By the time people were seniors, they said they liked German beers more than they liked American beers and that’s also how they like them. My conclusion was that the goal of college is … You have the goal of thinking that you want to learn how to like heavy German beers and through college, you learn how to do it. The problem with that study was that I had no idea about drinking age.

Robert Cialdini:                  

A ha.

Dan Ariely:                             

I didn’t understand the IRB so it was an illegal study in many ways. I was just a grad student in the first semester. I worked in the lab of Tom Walton and I just kind of did this on the side for fun and I basically got freshman to drink. I could never publish these results so basically nobody knows about it but I think it’s a really fun interesting result.

Robert Cialdini:                  

I think it is funny so great. Then there’s a last question. As you know I’ve written a book recently called Pre-Suasion that explores what communicators do before delivering a message to increase its acceptance. I wonder can you describe a situation in which you’ve seen a communicator, it could be you who said or did something first that led to the success of an immediately following appeal.

Dan Ariely:                             

Yep. I’ll tell you what one of the things I do. When I present, I always run the risk that people say, “Oh but people are rational”, or, “I am rational,” and so on. What I now do and I think it’s successful is before I talk about rationality and irrationality, I get the audience to admit some of their own mistakes. I start by saying how many of you in the last month have eaten more than you think you should? I ask people to raise their hands and virtually everybody raises their hand. Then I said how many of you in the last month have not exercised as much as you … Have eaten more than you think you should. How many of you have ever texted and driving? Texting and driving is a clincher because most people admit that they do it and then there’s just after people admit that they over eat, under exercise, and text and drive, what can they say?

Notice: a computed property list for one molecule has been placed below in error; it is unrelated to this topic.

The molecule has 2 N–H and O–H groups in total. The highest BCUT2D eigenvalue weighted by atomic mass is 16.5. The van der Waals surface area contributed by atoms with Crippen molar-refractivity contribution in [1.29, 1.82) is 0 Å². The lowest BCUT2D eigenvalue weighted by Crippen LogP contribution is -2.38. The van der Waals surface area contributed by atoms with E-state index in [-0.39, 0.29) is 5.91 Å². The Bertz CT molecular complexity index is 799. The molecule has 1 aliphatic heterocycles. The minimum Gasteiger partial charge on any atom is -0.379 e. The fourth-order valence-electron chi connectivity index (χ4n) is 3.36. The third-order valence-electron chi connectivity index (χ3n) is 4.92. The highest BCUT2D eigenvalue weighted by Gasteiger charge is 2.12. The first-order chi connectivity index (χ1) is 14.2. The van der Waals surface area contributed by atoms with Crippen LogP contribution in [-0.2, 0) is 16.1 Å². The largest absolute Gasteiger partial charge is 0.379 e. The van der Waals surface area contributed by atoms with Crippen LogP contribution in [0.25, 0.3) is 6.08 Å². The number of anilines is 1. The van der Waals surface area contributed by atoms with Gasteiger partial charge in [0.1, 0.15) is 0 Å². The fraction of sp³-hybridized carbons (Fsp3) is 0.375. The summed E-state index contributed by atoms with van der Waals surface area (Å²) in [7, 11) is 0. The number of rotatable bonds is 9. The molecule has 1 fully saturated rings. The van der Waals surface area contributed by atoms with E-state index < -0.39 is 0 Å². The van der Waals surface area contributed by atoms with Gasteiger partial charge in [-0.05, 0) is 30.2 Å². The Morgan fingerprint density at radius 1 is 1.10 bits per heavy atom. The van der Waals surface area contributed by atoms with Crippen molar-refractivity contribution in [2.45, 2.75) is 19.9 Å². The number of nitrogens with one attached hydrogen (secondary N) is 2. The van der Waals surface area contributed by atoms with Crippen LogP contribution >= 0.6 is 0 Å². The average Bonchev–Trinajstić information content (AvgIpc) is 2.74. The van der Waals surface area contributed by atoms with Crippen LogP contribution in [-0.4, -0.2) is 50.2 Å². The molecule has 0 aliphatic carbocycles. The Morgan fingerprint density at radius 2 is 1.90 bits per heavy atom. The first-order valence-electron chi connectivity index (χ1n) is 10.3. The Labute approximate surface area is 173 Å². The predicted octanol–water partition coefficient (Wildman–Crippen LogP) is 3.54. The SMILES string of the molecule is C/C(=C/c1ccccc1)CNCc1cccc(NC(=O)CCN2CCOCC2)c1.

“Oh, yes I am rational?” You can always say, “But listen. Don’t you know that texting and driving is stupid? Haven’t you just admitted that you said it?” I get people to admit that they fail and because of the hand raising that everybody around them fail and that basically I think creates an openness to it.

Robert Cialdini:                  

Right.

Dan Ariely:                             

The one thing I tried once that doesn’t succeed is to ask people how many of them in the last month have not always washed their hands when they left the bathroom. The reason that one is not successful is not because people don’t do it. It’s because they don’t admit it.

Robert Cialdini:                  

They don’t want to admit it. Especially if they’re going to be shaking hands with certain people in the audience.

Dan Ariely:                             

Now, if I use that example I say, “Look. You’re all lying. There’s no chance that you’re all doing it.” What I want to do is I want people to go through a few things where they admit, they’re willing to admit publicly and they see everybody around them behaving this way and after that, you can’t really have arguments. Yes, but people are rational.

Robert Cialdini:                  

Right.

Dan Ariely:                             

You’ve established that up front and I think they’re resistant because when you talk about being rational, it’s an abstract idea. When you’re translating specific behavior that you say nobody is doing or everybody is behaving badly, now we’re starting the discussion in a very different state.

Robert Cialdini:                  

Brilliant I thought. That’s great. Well thank you very much for taking time with us today. I enjoyed it. I always enjoy our interactions. This one especially. Thank you and congratulations on Payoff. It’s really terrific.

Dan Ariely:                             

Thank you very much and I’m looking forward to our next interaction.

Robert Cialdini:                  

Good. So long for now.

Dan Ariely:           

Take care. Bye.


payoffcover

Payoff: The Hidden Logic That Shapes Our Motivations

Bestselling author Dan Ariely reveals fascinating new insights into motivation—showing that the subject is far more complex than we ever imagined. Payoff investigates the true nature of motivation, our partial blindness to the way it works, and how we can bridge this gap.

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book-cover

Pre-Suasion:  A Revolutionary Way to Influence and Persuade

The author of the legendary bestseller Influence, social psychologist Robert Cialdini shines a light on effective persuasion and reveals that the secret doesn’t lie in the message itself, but in the key moment before that message is delivered.